A fuel with no greenhouse emissions or radioactive waste that is almost unlimited, sounds too good to be true.
But scientists have taken one more step to make fusion power useful and affordable.
Engineers have designed a concept for a fusion reactor which, when scaled up to the size of a large electrical power plant, would rival costs for a new coal-fired plant with similar electrical output.
Until now no-one has come up with a fusion power plant design – dubbed the ‘holy grail’ of energy generation by many – that would produce fuel cheap enough to outperform systems that use fossil fuels such as coal and natural gas.
Fusion, the process that powers the sun and other stars, entails forging the nuclei of atoms to release energy, as opposed to splitting them, which is fission – the principle behind the atomic bomb and nuclear power.
Engineers from the University of Washington have published their design and analysis findings and will present them at the International Atomic Energy Agency’s Fusion Energy Conference in St. Petersburg, Russia, this week.
‘Right now, this design has the greatest potential of producing economical fusion power of any current concept,’ said Thomas Jarboe, a professor of aeronautics and astronautics at the university.
While the idea started as a class project, Professor Jarboe and a doctoral student in reactor design, Derek Sutherland, refined the concept.
The design builds on existing technology and creates a magnetic field within a closed space to hold plasma in place long enough for fusion to occur – allowing the hot plasma to react and burn.
The reactor itself would be largely self-sustaining, meaning it would continuously heat the plasma to maintain thermonuclear conditions.
Heat generated from the reactor would heat up a coolant that is used to spin a turbine and generate electricity, similar to how a typical power reactor works.
Mr Sutherland said: ‘This is a much more elegant solution because the medium in which you generate fusion is the medium in which you’re also driving all the current required to confine it.’
There are several ways to create a magnetic field, which is crucial for keeping a fusion reactor going.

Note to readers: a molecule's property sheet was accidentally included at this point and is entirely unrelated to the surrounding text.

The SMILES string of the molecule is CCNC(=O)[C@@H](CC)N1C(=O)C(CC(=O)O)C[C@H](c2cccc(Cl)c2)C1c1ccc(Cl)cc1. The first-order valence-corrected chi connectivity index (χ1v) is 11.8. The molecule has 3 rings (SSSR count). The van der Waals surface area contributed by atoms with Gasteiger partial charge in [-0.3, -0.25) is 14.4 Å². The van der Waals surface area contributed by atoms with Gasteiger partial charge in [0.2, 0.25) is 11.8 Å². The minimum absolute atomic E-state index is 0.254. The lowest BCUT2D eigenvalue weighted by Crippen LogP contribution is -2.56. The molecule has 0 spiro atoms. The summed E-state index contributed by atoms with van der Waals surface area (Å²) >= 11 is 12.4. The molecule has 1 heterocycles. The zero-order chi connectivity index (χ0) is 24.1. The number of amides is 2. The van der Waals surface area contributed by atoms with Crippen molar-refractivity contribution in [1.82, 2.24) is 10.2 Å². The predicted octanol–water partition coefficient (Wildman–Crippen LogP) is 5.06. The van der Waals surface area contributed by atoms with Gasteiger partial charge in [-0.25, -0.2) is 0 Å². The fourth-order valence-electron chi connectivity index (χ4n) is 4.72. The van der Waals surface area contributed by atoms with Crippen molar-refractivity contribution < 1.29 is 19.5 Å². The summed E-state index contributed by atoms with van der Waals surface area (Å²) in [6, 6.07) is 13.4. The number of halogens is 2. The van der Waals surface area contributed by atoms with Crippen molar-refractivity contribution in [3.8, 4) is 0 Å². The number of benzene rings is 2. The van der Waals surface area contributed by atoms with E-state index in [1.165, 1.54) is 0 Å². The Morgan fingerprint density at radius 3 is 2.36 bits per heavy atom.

The new design is known as a spheromak, meaning it generates the majority of magnetic fields by driving electrical currents into the plasma itself.
This reduces the amount of required materials and allows researchers to shrink the overall size of the reactor.
Other designs, such as the experimental fusion reactor project called Iter, which is currently being built in France have to be much larger than the UW’s because they rely on superconducting coils that circle around the outside of the device to provide a similar magnetic field.
When compared with the fusion reactor concept in France, the new design is much less expensive at roughly one tenth of the cost of Iter and would produce five times as much energy.
The researchers estimated the cost of building a fusion reactor power plant using their design compared to building a coal power plant.
They explained that building a fusion power plant producing 1 gigawatt (1 billion watts) of power would cost $2.7 billion (£1.7 billion), while a coal plant of the same output would cost $2.8 billion (£1.8 billion), according to their analysis.
Mr Sutherland said: ‘If we do invest in this type of fusion, we could be rewarded because the commercial reactor unit already looks economical. It’s very exciting.’
The concept that has been created is around one-tenth the size and power output of a final product, which will take years to develop. IT was funded by the US Department of Energy.
The researchers have successfully tested the prototype’s ability to sustain a plasma efficiently and as they further develop and expand the size of the device they can ramp up to higher-temperature plasma and get significant fusion power output.